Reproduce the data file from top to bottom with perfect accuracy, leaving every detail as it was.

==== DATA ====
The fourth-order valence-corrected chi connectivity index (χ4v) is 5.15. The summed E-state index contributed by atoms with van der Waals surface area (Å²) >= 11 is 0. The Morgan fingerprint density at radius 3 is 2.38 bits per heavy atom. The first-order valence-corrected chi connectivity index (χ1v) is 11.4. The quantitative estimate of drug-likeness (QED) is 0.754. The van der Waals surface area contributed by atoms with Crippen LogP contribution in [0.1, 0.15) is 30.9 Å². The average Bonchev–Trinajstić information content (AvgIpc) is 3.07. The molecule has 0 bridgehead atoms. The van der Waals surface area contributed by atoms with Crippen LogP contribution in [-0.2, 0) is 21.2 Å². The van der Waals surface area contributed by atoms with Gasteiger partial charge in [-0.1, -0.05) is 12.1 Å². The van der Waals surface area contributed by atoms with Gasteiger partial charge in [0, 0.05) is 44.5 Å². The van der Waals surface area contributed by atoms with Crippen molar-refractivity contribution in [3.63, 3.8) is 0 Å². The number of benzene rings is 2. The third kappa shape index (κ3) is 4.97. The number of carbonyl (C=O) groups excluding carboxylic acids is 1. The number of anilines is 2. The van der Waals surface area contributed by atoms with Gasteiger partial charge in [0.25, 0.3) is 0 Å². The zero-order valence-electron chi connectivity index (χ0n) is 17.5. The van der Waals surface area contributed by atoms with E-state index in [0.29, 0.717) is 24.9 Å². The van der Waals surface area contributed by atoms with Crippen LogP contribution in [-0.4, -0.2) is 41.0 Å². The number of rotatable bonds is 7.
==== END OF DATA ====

The fourth-order valence-corrected chi connectivity index (χ4v) is 5.15. The summed E-state index contributed by atoms with van der Waals surface area (Å²) >= 11 is 0. The Morgan fingerprint density at radius 3 is 2.38 bits per heavy atom. The first-order valence-corrected chi connectivity index (χ1v) is 11.4. The quantitative estimate of drug-likeness (QED) is 0.754. The van der Waals surface area contributed by atoms with Crippen LogP contribution in [0.1, 0.15) is 30.9 Å². The average Bonchev–Trinajstić information content (AvgIpc) is 3.07. The molecule has 0 bridgehead atoms. The van der Waals surface area contributed by atoms with Crippen LogP contribution in [-0.2, 0) is 21.2 Å². The van der Waals surface area contributed by atoms with Gasteiger partial charge in [-0.1, -0.05) is 12.1 Å². The van der Waals surface area contributed by atoms with Gasteiger partial charge in [0, 0.05) is 44.5 Å². The van der Waals surface area contributed by atoms with Crippen molar-refractivity contribution in [3.63, 3.8) is 0 Å². The number of benzene rings is 2. The third kappa shape index (κ3) is 4.97. The number of carbonyl (C=O) groups excluding carboxylic acids is 1. The number of anilines is 2. The van der Waals surface area contributed by atoms with Gasteiger partial charge in [0.25, 0.3) is 0 Å². The zero-order valence-electron chi connectivity index (χ0n) is 17.5. The van der Waals surface area contributed by atoms with E-state index in [0.29, 0.717) is 24.9 Å². The van der Waals surface area contributed by atoms with Crippen LogP contribution in [-0.4, -0.2) is 41.0 Å². The number of rotatable bonds is 7.